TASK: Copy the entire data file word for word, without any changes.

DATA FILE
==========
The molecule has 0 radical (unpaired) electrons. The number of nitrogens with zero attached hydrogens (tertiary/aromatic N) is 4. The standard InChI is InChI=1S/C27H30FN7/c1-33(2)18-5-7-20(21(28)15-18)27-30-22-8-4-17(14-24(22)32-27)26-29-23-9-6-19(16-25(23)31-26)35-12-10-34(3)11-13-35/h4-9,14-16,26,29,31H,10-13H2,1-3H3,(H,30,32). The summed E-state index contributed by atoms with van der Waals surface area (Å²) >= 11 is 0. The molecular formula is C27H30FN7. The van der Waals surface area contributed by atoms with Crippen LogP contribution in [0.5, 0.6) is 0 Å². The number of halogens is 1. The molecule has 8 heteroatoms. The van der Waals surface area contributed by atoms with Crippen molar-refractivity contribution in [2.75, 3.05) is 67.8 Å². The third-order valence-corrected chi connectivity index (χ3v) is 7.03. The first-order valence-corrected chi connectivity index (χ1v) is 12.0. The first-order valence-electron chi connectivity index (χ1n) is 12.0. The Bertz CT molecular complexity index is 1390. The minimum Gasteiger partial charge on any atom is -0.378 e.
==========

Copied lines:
The molecule has 0 radical (unpaired) electrons. The number of nitrogens with zero attached hydrogens (tertiary/aromatic N) is 4. The standard InChI is InChI=1S/C27H30FN7/c1-33(2)18-5-7-20(21(28)15-18)27-30-22-8-4-17(14-24(22)32-27)26-29-23-9-6-19(16-25(23)31-26)35-12-10-34(3)11-13-35/h4-9,14-16,26,29,31H,10-13H2,1-3H3,(H,30,32). The summed E-state index contributed by atoms with van der Waals surface area (Å²) >= 11 is 0. The molecular formula is C27H30FN7. The van der Waals surface area contributed by atoms with Crippen LogP contribution in [0.5, 0.6) is 0 Å². The number of halogens is 1. The molecule has 8 heteroatoms. The van der Waals surface area contributed by atoms with Crippen molar-refractivity contribution in [2.75, 3.05) is 67.8 Å². The third-order valence-corrected chi connectivity index (χ3v) is 7.03. The first-order valence-corrected chi connectivity index (χ1v) is 12.0. The first-order valence-electron chi connectivity index (χ1n) is 12.0. The Bertz CT molecular complexity index is 1390. The minimum Gasteiger partial charge on any atom is -0.378 e.